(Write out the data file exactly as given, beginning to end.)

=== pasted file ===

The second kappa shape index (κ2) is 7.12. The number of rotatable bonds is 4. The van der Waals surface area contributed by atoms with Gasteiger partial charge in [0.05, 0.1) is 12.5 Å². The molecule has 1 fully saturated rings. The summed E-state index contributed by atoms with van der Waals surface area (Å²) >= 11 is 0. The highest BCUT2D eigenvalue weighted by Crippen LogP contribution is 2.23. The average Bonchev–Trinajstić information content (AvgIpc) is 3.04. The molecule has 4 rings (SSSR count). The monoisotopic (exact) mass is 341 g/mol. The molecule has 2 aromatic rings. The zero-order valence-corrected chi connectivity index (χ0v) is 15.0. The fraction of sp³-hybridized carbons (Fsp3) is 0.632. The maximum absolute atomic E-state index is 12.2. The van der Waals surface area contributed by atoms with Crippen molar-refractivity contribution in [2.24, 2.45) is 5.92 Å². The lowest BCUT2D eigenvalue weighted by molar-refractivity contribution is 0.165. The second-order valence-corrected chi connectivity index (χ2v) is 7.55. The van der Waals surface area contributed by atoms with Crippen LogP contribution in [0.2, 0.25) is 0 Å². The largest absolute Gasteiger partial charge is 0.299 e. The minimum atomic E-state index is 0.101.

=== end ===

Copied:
The second kappa shape index (κ2) is 7.12. The number of rotatable bonds is 4. The van der Waals surface area contributed by atoms with Gasteiger partial charge in [0.05, 0.1) is 12.5 Å². The molecule has 1 fully saturated rings. The summed E-state index contributed by atoms with van der Waals surface area (Å²) >= 11 is 0. The highest BCUT2D eigenvalue weighted by Crippen LogP contribution is 2.23. The average Bonchev–Trinajstić information content (AvgIpc) is 3.04. The molecule has 4 rings (SSSR count). The monoisotopic (exact) mass is 341 g/mol. The molecule has 2 aromatic rings. The zero-order valence-corrected chi connectivity index (χ0v) is 15.0. The fraction of sp³-hybridized carbons (Fsp3) is 0.632. The maximum absolute atomic E-state index is 12.2. The van der Waals surface area contributed by atoms with Crippen molar-refractivity contribution in [2.24, 2.45) is 5.92 Å². The lowest BCUT2D eigenvalue weighted by molar-refractivity contribution is 0.165. The second-order valence-corrected chi connectivity index (χ2v) is 7.55. The van der Waals surface area contributed by atoms with Crippen LogP contribution in [0.2, 0.25) is 0 Å². The largest absolute Gasteiger partial charge is 0.299 e. The minimum atomic E-state index is 0.101.